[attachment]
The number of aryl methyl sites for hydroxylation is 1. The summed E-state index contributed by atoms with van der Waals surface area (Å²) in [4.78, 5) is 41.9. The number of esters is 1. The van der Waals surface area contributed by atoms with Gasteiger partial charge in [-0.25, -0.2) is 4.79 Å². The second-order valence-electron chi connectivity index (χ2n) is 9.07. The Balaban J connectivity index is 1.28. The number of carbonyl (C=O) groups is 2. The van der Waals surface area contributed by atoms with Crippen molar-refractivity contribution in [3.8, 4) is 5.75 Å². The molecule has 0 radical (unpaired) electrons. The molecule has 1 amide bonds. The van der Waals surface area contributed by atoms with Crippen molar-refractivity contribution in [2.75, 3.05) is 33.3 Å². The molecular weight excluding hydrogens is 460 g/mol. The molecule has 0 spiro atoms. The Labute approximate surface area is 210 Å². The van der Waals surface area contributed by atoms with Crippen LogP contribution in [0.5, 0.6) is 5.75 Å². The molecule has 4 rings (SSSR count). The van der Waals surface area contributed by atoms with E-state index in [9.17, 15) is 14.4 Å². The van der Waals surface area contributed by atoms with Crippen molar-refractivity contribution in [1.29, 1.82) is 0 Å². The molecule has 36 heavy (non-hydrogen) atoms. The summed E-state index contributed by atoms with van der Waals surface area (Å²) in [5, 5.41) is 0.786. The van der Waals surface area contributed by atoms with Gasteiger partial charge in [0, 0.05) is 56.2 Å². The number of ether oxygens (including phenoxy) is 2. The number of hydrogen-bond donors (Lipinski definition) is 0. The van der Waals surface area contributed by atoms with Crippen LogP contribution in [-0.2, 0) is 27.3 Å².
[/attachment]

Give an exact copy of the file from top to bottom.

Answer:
The number of aryl methyl sites for hydroxylation is 1. The summed E-state index contributed by atoms with van der Waals surface area (Å²) in [4.78, 5) is 41.9. The number of esters is 1. The van der Waals surface area contributed by atoms with Gasteiger partial charge in [-0.25, -0.2) is 4.79 Å². The second-order valence-electron chi connectivity index (χ2n) is 9.07. The Balaban J connectivity index is 1.28. The number of carbonyl (C=O) groups is 2. The van der Waals surface area contributed by atoms with Crippen molar-refractivity contribution in [3.8, 4) is 5.75 Å². The molecule has 0 radical (unpaired) electrons. The molecule has 1 amide bonds. The van der Waals surface area contributed by atoms with Crippen molar-refractivity contribution in [2.75, 3.05) is 33.3 Å². The molecular weight excluding hydrogens is 460 g/mol. The molecule has 0 spiro atoms. The Labute approximate surface area is 210 Å². The van der Waals surface area contributed by atoms with Crippen LogP contribution in [0.5, 0.6) is 5.75 Å². The molecule has 4 rings (SSSR count). The van der Waals surface area contributed by atoms with E-state index in [9.17, 15) is 14.4 Å². The van der Waals surface area contributed by atoms with Crippen molar-refractivity contribution in [1.29, 1.82) is 0 Å². The molecule has 36 heavy (non-hydrogen) atoms. The summed E-state index contributed by atoms with van der Waals surface area (Å²) in [5, 5.41) is 0.786. The van der Waals surface area contributed by atoms with Gasteiger partial charge in [0, 0.05) is 56.2 Å². The number of ether oxygens (including phenoxy) is 2. The number of hydrogen-bond donors (Lipinski definition) is 0. The van der Waals surface area contributed by atoms with Crippen LogP contribution in [-0.2, 0) is 27.3 Å².